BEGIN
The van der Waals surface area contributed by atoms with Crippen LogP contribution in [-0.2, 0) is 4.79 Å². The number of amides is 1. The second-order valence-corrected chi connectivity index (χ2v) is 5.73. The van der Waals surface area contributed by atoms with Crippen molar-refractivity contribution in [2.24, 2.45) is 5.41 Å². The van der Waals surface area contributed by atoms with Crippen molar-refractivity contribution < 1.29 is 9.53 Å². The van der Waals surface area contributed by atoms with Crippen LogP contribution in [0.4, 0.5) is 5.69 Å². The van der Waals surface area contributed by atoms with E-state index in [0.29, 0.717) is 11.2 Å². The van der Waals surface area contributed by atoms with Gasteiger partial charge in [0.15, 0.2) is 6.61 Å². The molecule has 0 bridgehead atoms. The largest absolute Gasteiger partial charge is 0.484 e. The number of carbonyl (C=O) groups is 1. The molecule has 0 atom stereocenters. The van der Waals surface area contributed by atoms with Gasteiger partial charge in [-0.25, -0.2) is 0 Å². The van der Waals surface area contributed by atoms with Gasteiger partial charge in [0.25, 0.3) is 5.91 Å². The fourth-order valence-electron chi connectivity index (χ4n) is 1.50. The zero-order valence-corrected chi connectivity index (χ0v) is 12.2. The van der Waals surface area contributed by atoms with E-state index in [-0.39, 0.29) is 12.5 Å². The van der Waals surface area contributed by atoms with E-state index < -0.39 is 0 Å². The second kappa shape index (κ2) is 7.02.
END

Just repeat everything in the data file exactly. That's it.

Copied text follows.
The van der Waals surface area contributed by atoms with Crippen LogP contribution in [-0.2, 0) is 4.79 Å². The number of amides is 1. The second-order valence-corrected chi connectivity index (χ2v) is 5.73. The van der Waals surface area contributed by atoms with Crippen molar-refractivity contribution in [2.24, 2.45) is 5.41 Å². The van der Waals surface area contributed by atoms with Crippen molar-refractivity contribution < 1.29 is 9.53 Å². The van der Waals surface area contributed by atoms with Crippen LogP contribution in [0.4, 0.5) is 5.69 Å². The van der Waals surface area contributed by atoms with E-state index in [0.29, 0.717) is 11.2 Å². The van der Waals surface area contributed by atoms with Gasteiger partial charge in [0.15, 0.2) is 6.61 Å². The molecule has 0 bridgehead atoms. The largest absolute Gasteiger partial charge is 0.484 e. The number of carbonyl (C=O) groups is 1. The molecule has 0 atom stereocenters. The van der Waals surface area contributed by atoms with Gasteiger partial charge in [-0.25, -0.2) is 0 Å². The van der Waals surface area contributed by atoms with Gasteiger partial charge in [0.25, 0.3) is 5.91 Å². The fourth-order valence-electron chi connectivity index (χ4n) is 1.50. The zero-order valence-corrected chi connectivity index (χ0v) is 12.2. The van der Waals surface area contributed by atoms with E-state index in [-0.39, 0.29) is 12.5 Å². The van der Waals surface area contributed by atoms with E-state index < -0.39 is 0 Å². The second kappa shape index (κ2) is 7.02.